The assignment was,
you took some moistened bread
and put it under glass for seven days
and soon a tiny wilderness of mould
would start to grow, as each
of several dots of fuzz
reached out to where it hoped another was.
And all these heedless, headless,
greedy intertwingled beings
to own a piece of food you didn't eat
and turn it into one continuous
thatch of felt,
a little Manitoba in the jar.
Also, look up "Orphée," the one in which the speaker is tasked with taking home a full-length mirror in his car, the flat surface "just lying there, / stiff as a pharaoh, / looking up through the sunroof at nothing, / at whatever was above us in the sky / as we went by." Poets as good as Bruce Taylor deserve cult followings, those who have the spare time to speculate about, and anticipate the release of, and leak bootlegged bits of, long-gestating works of genius like No End in Strangeness. Where have you been all of Taylor's life?
Better Living Through Plastic Explosives by Zsuzsi Gartner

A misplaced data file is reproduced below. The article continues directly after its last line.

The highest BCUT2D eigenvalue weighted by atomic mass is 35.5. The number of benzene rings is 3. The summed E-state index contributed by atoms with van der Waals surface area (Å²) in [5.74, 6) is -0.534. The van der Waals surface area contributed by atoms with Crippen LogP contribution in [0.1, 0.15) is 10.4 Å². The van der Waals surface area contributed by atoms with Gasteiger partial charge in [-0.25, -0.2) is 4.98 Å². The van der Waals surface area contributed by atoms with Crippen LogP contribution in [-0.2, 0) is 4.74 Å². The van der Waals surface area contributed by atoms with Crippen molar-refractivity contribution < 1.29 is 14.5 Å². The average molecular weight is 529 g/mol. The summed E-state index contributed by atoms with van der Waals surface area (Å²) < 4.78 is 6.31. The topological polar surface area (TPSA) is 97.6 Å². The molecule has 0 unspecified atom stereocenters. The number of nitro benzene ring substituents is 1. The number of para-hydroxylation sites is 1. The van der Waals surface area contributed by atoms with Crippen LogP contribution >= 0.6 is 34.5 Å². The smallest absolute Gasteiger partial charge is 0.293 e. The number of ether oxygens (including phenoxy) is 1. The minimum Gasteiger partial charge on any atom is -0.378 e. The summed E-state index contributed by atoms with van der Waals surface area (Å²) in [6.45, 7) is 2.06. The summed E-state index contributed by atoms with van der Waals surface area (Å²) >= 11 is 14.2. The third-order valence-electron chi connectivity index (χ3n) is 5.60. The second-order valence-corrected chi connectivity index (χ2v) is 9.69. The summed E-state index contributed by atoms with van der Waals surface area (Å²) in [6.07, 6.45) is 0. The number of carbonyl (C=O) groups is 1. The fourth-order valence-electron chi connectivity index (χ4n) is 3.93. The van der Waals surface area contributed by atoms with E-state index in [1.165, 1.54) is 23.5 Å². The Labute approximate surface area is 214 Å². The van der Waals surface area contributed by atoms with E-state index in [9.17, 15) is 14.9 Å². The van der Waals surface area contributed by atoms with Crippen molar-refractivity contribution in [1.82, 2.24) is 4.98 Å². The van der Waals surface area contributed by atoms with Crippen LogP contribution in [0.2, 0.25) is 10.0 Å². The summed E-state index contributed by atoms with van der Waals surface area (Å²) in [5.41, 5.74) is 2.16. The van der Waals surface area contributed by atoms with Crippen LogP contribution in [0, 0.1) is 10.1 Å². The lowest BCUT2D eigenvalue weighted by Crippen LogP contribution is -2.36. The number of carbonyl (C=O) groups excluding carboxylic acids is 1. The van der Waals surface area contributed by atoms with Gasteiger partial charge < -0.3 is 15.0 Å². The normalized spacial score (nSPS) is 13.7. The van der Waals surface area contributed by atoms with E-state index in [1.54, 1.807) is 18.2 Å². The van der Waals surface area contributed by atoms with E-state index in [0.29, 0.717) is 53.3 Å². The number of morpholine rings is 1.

Hamish Hamilton Canada, 2011
If you haven't seen the original Footloose (I'll assume everyone saw this year's remake) go watch it right now. Okay? You're back? Listen: Zsuzsi Gartner is the Ren McCormack to Canada's Bomont. I don't know what happened in this country—whether some teenagers died while driving home after reading mindfuckingly awesome short stories, and ever since mindfuckingly awesome short stories have been outlawed here or what. Okay, that's not entirely fair: there's not a complete dearth of mindfuckingly awesome short stories in this country, but no one has big-city moves like Gartner does. She's also basically Marty McFly in Back to the Future (remake coming soon). And let's say that Canada is that kid in the Hill Valley square, and the short story is that box thing Marty McFly steals from the kid and breaks into a proto-skateboard. In Better Living Through Plastic Explosives, Gartner busts out all these wicked tricks the likes of which us Canadians aren't likely to see for another thirty years. And then she hands the short story back to us and is like, "Thanks, kid."